In a constitutional state, all norms that can be legally implemented must be formulated and publicly justified in a language that all the citizens understand. Yet the state’s neutrality does not preclude the permissibility of religious utterances within the political public sphere, as long as the institutionalized decision-making process at the parliamentary, court, governmental and administrative levels remains clearly separated from the informal flows of political communication and opinion formation among the broader public of citizens.’’

    Your critiques have absolutely no relevance to my article.

  11. harbir India Mozilla Firefox Mac OS says:

    AA Khalid,

    I usually find that baroque verbosity serves to obfuscate rather than clarify.

    You say that the domain of the state should not be opened to strife between various religious communities. further you say that “as long as the institutionalized decision-making process at the parliamentary, court, governmental and administrative levels remains clearly separated from the informal flows of political communication and opinion formation among the broader public of citizens.’’

    How is that to be made to happen except by making the state and its institutions constitutionally secular? By the goodwill of the state’s officials?

    I admit to being a stupid man with very simplistic thought processes but I do not see the feasibility of a “post-secular” state that would achieve all the miracles of a true secular democracy, without being secular.

    It does not become real just because intellectuals can imagine it.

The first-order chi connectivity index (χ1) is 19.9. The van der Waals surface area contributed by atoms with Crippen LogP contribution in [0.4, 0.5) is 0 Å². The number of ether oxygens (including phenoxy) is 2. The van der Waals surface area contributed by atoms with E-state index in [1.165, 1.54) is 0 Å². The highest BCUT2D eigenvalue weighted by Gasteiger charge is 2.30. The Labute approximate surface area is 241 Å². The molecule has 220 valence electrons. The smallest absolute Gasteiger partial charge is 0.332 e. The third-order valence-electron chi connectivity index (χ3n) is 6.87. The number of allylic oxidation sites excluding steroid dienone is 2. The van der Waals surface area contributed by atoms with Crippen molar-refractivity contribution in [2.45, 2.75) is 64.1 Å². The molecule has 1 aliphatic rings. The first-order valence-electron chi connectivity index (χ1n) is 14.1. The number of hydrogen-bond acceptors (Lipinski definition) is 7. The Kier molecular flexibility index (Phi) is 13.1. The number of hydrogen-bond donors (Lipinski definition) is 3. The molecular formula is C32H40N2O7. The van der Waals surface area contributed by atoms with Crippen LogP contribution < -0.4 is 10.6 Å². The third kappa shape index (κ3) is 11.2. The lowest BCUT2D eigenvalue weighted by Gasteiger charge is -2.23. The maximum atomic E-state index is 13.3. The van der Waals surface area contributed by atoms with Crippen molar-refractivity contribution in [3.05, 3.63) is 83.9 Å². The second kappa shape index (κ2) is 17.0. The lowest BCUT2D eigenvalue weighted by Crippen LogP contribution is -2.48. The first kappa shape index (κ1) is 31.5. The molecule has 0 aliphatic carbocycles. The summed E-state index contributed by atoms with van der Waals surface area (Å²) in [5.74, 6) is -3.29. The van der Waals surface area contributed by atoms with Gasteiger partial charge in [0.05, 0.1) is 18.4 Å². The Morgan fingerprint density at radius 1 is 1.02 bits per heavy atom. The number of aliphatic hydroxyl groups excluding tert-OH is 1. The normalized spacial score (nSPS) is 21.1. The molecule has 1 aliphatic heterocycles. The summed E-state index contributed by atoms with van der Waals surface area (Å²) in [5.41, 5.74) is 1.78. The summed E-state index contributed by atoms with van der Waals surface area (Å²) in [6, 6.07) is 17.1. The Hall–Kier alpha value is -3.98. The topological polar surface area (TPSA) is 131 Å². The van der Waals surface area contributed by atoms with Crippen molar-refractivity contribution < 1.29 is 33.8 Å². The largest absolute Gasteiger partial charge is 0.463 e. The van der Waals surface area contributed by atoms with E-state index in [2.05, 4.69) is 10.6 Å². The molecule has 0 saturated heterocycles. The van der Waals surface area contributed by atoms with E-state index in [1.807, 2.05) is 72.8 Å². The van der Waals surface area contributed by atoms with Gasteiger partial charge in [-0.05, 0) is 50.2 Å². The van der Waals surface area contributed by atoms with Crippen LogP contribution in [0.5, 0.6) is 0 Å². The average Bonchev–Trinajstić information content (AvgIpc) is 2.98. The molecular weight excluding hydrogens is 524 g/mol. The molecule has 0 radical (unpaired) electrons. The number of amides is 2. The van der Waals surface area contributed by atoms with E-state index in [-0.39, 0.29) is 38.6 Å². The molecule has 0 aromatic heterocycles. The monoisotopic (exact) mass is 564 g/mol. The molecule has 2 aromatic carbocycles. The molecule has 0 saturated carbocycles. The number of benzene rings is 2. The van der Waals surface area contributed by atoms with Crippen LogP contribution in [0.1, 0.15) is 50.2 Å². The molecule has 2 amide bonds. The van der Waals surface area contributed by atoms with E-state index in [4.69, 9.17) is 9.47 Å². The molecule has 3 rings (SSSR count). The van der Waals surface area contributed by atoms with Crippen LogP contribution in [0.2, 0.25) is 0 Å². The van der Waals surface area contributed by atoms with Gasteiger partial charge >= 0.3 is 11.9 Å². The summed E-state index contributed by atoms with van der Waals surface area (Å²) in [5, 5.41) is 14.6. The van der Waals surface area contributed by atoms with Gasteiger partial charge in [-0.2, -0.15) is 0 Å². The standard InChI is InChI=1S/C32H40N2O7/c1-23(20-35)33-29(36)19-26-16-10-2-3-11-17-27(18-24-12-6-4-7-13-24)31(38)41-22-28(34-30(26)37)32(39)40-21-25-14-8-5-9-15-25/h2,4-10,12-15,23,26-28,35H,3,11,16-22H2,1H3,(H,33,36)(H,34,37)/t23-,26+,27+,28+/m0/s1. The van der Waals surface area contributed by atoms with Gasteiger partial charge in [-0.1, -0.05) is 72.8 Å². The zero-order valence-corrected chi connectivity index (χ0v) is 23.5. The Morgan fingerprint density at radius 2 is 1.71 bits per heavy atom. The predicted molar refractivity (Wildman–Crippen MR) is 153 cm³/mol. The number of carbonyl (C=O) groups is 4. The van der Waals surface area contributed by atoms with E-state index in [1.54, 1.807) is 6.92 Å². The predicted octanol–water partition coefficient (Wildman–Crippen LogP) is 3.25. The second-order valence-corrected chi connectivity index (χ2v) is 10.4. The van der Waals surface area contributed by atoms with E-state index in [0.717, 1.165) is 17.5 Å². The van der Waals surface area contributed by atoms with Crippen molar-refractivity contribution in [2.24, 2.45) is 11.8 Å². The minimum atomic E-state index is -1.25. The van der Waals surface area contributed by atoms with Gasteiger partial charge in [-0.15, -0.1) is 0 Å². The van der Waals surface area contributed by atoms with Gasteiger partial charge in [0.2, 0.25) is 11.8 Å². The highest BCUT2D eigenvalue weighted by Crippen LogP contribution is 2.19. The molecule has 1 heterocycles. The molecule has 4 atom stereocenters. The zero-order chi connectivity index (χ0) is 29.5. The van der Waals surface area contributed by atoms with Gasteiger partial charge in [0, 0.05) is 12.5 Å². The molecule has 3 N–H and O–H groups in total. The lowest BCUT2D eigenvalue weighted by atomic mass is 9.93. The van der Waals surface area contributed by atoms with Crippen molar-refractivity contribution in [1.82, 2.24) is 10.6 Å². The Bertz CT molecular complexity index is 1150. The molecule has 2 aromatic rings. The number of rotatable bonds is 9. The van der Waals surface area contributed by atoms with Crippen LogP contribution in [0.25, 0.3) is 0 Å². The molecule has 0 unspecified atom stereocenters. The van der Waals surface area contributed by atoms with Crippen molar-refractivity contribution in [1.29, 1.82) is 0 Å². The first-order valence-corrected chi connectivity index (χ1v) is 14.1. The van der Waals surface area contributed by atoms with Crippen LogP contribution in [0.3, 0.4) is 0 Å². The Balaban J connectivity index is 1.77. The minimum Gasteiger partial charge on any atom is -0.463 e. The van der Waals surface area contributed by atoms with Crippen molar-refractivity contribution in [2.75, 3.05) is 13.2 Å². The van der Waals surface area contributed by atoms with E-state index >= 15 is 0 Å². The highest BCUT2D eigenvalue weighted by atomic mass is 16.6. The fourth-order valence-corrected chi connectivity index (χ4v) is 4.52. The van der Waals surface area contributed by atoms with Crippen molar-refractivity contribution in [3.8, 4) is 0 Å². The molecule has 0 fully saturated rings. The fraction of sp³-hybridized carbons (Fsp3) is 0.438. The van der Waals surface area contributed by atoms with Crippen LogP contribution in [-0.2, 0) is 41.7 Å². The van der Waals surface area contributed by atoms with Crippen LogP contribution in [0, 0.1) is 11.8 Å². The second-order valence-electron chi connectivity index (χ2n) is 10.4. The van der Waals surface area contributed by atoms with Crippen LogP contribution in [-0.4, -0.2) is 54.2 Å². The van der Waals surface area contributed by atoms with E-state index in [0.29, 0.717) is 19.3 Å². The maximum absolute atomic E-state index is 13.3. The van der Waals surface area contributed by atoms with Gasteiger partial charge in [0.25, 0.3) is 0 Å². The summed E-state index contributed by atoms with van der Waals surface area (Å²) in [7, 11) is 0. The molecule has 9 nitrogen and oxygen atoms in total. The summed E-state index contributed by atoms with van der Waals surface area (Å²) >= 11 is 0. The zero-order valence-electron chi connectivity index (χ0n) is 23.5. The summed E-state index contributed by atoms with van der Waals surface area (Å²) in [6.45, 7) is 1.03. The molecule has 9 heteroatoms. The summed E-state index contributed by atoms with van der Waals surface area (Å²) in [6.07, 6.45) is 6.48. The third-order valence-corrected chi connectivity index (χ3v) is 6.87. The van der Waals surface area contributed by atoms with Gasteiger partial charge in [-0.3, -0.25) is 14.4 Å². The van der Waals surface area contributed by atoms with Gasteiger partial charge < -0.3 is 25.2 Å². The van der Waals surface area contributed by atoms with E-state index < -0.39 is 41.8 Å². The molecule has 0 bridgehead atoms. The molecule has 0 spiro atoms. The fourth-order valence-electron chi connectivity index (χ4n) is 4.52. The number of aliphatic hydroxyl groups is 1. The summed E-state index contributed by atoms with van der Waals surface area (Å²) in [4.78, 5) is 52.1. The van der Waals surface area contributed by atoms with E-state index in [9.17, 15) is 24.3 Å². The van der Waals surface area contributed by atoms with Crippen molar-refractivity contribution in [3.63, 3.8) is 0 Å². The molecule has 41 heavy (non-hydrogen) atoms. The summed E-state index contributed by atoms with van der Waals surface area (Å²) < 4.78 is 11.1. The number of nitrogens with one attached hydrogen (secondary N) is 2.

12. AA Khalid United Kingdom Internet Explorer Windows says:

    ”How is that to be made to happen except by making the state and its institutions constitutionally secular?”

    Read the article.

    The State must treat its citizens with equality and all citizens have an invioable dignity and human rights. Some people call this ”secular”, some religious people say this reflects the true moral teachings of their faith since we all created by God.

    I still think that constitutional liberalism is valid. I just think the way we are going to have to think about politics, public discussion and deliberation will have to change. Religious people too can be democrats and progressive.

    The difference is in the public sphere, which is different from the State. Public opinion is suscpetible to being formed out of religious, cultural, social and economic circumstances and factors.

  13. AA Khalid United Kingdom Internet Explorer Windows says:

    Constitutionally the State cannot impose any form of religious interpretation but neither can it monopolise political discourse as was the case in Tunisia and Egypt.

    Hence the State should really be liberal. We need a Liberal State, which is inclusive of all its citizens.

  14. bciv United Kingdom Google Chrome Windows says:

    AA Khalid

    i read you response to harbir. you still haven’t answered what problem do religious people in the (non-state) public space have with the state declaring itself secular, and nothing but secular, without any more reference to them or their ideas than strictly the ballot box.

    they might want to insist within the (non-state) public space that their god(s) ordain(s)s for the state to be secular, but they cannot expect the state to (formally) recognise this belief of theirs and still remain secular.

    insisting on the principles of a secular state as being part of their religion but being allergic to the word “secular” and “a secular state” makes even less sense. it is two steps further down the slippery slope than insisting the state recognise that its secularism derives from their religion.

  15. bciv United Kingdom Google Chrome Windows says:

    the absence from the argument of algeria’s FIS and pakistan’s 2nd amendment as examples of post-secularist democracy is interesting.

  16. bciv United Kingdom Google Chrome Windows says: